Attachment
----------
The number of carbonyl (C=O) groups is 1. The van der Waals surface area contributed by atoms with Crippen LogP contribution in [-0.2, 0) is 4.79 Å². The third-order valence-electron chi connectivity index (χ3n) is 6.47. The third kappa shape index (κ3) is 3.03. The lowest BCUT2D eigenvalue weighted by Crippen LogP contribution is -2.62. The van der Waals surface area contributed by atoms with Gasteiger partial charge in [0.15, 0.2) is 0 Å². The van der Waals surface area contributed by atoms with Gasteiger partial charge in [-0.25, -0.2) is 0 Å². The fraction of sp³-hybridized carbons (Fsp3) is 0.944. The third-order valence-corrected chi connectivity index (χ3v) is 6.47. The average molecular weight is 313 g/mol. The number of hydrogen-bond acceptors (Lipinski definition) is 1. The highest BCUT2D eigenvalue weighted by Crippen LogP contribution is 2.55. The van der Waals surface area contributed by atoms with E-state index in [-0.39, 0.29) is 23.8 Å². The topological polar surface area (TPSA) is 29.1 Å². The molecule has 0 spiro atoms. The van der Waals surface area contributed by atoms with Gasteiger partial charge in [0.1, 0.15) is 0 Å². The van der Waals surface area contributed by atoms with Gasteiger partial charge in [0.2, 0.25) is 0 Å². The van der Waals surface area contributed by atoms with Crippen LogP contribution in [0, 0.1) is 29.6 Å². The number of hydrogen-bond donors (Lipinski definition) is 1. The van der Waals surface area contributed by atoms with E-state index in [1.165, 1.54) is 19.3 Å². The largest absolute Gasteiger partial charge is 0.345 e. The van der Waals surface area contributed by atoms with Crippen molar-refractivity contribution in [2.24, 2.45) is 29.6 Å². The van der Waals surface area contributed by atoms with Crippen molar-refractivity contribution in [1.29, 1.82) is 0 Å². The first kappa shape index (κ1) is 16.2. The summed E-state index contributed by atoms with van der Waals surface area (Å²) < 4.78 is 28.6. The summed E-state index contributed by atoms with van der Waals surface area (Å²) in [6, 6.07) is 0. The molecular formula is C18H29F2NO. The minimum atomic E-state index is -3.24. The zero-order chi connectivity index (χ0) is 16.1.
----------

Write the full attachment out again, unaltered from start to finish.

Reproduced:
The number of carbonyl (C=O) groups is 1. The van der Waals surface area contributed by atoms with Crippen LogP contribution in [-0.2, 0) is 4.79 Å². The third-order valence-electron chi connectivity index (χ3n) is 6.47. The third kappa shape index (κ3) is 3.03. The lowest BCUT2D eigenvalue weighted by Crippen LogP contribution is -2.62. The van der Waals surface area contributed by atoms with Gasteiger partial charge in [0.15, 0.2) is 0 Å². The van der Waals surface area contributed by atoms with Gasteiger partial charge in [-0.25, -0.2) is 0 Å². The fraction of sp³-hybridized carbons (Fsp3) is 0.944. The third-order valence-corrected chi connectivity index (χ3v) is 6.47. The average molecular weight is 313 g/mol. The number of hydrogen-bond acceptors (Lipinski definition) is 1. The highest BCUT2D eigenvalue weighted by Crippen LogP contribution is 2.55. The van der Waals surface area contributed by atoms with E-state index in [-0.39, 0.29) is 23.8 Å². The topological polar surface area (TPSA) is 29.1 Å². The molecule has 0 spiro atoms. The van der Waals surface area contributed by atoms with Gasteiger partial charge in [0.1, 0.15) is 0 Å². The van der Waals surface area contributed by atoms with Gasteiger partial charge in [0.2, 0.25) is 0 Å². The van der Waals surface area contributed by atoms with Crippen LogP contribution in [0, 0.1) is 29.6 Å². The number of hydrogen-bond donors (Lipinski definition) is 1. The van der Waals surface area contributed by atoms with E-state index in [1.165, 1.54) is 19.3 Å². The largest absolute Gasteiger partial charge is 0.345 e. The van der Waals surface area contributed by atoms with Crippen molar-refractivity contribution in [2.24, 2.45) is 29.6 Å². The van der Waals surface area contributed by atoms with Crippen molar-refractivity contribution in [1.29, 1.82) is 0 Å². The first kappa shape index (κ1) is 16.2. The summed E-state index contributed by atoms with van der Waals surface area (Å²) < 4.78 is 28.6. The summed E-state index contributed by atoms with van der Waals surface area (Å²) in [6, 6.07) is 0. The molecular formula is C18H29F2NO. The minimum atomic E-state index is -3.24. The zero-order chi connectivity index (χ0) is 16.1.